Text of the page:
|A Cupboard full of coats|
First Published in: 2011
A first-person narrative of a 30-year old woman who revisits her mother’s murder fourteen years ago through flashbacks and confessions.
Not exactly profane, but does involve some graphic descriptions.
Before delving into the review, I have to admit I was very taken with the title of the book, and more importantly, the relevance of it with the plot. Seldom does one see an appropriately named book. (One flew over the cuckoo’s nest is the other one that immediately comes to mind).
This book tells the story of the murder of a woman about fourteen years back. It is seen through the eyes of her daughter, Jinx, in a series of flashbacks evoked through her conversations with Lemon, one of the three involved in the murder. Living alone, hardened and bitter, these conversations between her and Lemon help bring perspective and eventually a closure to her traumatised past.
First and foremost, this book can make you hungry. Lemon, part-lover and part-father figure, in an effort to unwind Jinx, ends up in the kitchen creating one amazing dish after another. I could taste the pumpkin soup, the millet, the sorrel and the Guinness punch. I could feel myself loosening, and could only nod my head as Jinx articulated what I was thinking:
This book can make you angry - at Jinx for her attitude towards her son; at Lemon for the part he played in the murder; at Barris, the jealous lover of her mother, for his violence and disregard for everyone else; and most of all, at Jinx’s mother, for being so gullible and blind to her daughter’s feelings.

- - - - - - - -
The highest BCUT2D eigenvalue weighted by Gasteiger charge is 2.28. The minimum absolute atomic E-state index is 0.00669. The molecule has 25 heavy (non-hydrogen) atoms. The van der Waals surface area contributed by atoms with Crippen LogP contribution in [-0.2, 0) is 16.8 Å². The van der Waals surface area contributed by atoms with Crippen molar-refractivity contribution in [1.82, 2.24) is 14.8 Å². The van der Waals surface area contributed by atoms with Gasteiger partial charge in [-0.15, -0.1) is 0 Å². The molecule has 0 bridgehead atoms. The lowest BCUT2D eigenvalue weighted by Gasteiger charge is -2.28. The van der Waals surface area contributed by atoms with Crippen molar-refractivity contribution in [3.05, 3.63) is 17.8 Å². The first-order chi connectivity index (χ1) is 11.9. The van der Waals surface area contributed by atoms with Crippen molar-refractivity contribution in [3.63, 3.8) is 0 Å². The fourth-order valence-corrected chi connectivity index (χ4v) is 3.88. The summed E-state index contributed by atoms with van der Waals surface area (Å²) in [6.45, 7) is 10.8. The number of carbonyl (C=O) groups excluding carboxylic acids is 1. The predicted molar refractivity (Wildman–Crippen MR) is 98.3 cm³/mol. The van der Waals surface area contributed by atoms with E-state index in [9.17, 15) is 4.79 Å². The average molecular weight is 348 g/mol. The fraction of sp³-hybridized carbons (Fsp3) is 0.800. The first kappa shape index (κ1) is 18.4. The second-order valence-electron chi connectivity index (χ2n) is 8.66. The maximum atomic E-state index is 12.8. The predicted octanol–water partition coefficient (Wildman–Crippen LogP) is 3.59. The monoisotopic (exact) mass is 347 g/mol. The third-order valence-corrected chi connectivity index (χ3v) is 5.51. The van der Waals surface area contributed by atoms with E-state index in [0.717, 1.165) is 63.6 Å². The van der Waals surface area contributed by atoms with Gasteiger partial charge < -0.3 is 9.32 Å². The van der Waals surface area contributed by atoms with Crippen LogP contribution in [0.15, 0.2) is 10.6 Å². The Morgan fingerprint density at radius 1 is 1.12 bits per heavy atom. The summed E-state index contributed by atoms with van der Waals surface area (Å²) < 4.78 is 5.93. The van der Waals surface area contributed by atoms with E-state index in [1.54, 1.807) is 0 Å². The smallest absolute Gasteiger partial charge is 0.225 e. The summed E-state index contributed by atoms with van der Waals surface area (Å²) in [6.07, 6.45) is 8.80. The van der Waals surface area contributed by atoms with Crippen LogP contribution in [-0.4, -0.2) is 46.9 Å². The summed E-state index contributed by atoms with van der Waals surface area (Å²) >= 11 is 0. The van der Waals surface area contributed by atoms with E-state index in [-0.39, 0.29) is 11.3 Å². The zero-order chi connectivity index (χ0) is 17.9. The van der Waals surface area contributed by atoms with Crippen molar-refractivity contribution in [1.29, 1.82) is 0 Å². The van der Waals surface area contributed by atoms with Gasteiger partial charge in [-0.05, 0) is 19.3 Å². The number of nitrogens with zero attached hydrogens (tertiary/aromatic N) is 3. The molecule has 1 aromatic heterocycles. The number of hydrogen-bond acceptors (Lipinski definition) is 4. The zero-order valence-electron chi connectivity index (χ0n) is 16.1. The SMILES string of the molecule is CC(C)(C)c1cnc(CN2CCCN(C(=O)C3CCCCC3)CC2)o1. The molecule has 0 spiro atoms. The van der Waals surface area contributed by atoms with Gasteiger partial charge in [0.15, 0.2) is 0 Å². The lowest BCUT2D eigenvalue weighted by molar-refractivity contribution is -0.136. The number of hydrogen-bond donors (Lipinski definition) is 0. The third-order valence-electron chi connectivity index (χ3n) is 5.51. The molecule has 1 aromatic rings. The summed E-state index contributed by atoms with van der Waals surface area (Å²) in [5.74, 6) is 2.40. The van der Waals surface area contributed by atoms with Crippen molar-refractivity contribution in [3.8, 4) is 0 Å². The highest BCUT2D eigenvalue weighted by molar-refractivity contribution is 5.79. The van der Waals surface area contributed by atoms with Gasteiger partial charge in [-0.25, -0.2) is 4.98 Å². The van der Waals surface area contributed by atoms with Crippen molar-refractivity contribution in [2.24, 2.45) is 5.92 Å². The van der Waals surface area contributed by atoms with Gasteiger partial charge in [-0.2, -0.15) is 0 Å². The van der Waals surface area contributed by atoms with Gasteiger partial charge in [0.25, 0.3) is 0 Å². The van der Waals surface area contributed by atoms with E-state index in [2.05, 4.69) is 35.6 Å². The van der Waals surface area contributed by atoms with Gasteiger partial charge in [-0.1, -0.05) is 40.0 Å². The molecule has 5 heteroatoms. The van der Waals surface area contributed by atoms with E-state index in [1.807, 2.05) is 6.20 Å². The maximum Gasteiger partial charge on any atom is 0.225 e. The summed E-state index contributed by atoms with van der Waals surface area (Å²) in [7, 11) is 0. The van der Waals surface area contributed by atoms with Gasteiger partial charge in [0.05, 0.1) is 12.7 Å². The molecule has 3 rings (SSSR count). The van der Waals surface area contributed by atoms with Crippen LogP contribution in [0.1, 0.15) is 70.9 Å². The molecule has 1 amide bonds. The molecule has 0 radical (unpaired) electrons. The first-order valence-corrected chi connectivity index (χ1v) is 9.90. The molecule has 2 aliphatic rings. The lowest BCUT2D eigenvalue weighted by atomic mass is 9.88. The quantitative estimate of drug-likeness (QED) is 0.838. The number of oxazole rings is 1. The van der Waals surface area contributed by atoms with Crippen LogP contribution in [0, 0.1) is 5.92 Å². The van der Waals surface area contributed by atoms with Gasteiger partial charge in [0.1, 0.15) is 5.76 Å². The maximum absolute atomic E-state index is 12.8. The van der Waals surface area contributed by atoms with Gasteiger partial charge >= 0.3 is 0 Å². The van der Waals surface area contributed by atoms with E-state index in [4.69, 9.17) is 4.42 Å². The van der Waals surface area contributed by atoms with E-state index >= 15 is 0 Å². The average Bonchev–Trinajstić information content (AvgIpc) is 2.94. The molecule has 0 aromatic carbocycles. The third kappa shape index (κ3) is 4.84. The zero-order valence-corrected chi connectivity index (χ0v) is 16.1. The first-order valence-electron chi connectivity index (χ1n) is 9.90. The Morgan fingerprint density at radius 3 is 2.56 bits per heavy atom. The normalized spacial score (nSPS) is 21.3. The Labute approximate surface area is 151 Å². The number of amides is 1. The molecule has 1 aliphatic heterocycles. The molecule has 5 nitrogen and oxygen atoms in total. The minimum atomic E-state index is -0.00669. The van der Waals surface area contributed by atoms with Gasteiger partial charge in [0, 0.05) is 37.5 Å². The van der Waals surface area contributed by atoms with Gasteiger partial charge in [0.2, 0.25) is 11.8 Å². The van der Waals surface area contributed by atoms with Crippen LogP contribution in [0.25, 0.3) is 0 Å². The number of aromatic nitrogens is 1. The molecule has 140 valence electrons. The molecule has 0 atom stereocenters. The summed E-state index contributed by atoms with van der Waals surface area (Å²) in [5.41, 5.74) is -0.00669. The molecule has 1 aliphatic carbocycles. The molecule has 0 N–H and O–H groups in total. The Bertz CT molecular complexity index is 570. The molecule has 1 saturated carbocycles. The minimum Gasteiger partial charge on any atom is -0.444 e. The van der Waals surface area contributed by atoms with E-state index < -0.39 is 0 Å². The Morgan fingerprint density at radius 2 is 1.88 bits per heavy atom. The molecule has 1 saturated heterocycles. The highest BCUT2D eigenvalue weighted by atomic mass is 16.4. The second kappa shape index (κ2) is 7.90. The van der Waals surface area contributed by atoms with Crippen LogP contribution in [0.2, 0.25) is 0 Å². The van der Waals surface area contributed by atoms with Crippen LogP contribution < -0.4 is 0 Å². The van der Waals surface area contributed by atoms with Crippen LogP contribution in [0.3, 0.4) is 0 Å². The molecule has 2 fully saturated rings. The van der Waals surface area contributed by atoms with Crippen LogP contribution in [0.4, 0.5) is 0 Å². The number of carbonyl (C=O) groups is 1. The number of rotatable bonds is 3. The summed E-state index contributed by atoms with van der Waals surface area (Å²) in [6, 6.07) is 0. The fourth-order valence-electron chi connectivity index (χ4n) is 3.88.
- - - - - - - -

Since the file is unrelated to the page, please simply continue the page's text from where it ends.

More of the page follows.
For a moment, my longing for the breakfast Lemon was cooking so intense, I actually felt afraid.
However, the ruling emotion for me after reading this book was an overwhelming sadness. In what I am sure was just meant to be a passing narrative, I found the interaction between Jinx and her son, Ben as the most arresting. It may have something to do with my being a (relatively) new mother; I could strangely empathise with Jinx. But that did not prevent me from getting teary-eyed imagining what Ben must have been going through. All through the narration, I struggled to keep the rejected boy out of my mind.
I am sure that this book will evoke different emotions in different readers. A mother with a healthy relationship with her son will be shocked at Jinx for her damaging attitude towards her son. A daughter who loves her mother could only nod her way through Jinx’s confessions about feeling left out and being angry at the latter’s apparent callousness. But I am sure that everyone would, at least once while reading, want to stop-midway, go to the kitchen and make something delicious.
If the book falls short (and it does, though slightly), it is because of its writing style. I think the author wanted to strike a balance between a simple narration and some dramatic revelations. Yvette Edwards is brilliant as a simple narrator. However, the dramatic revelations, like the names of the protagonist and her mother (which is revealed only in the last chapter and there wasn’t enough punch to warrant that) seemed a tad unnecessary to me. Then there is the description of emotions, which followed a standard template almost throughout (and sometimes, annoyingly, multiple times in a page):
Cause: Description of the event in one paragraph.
Effect: Description of the resulting emotion in one line.
It had been the first time since he’d moved in that she’d spent any time with me on my own, two or three hours on one occasion in nearly two months, that’s all.
And he was jealous.
Somehow, these one-apparently-loaded line-endings to a paragraph seemed forced, and broke the simple, almost clinical narrative of the book.
Verdict:The only drawback of the book is so minor that I feel guilty mentioning it here. Indeed, considering the narrative style, the power-packed plot and the delicious cooking, this flaw seems negligible. Though not exactly a fast read, it is a very engrossing one, and can be finished in a couple of sittings. Very strongly recommended for everyone.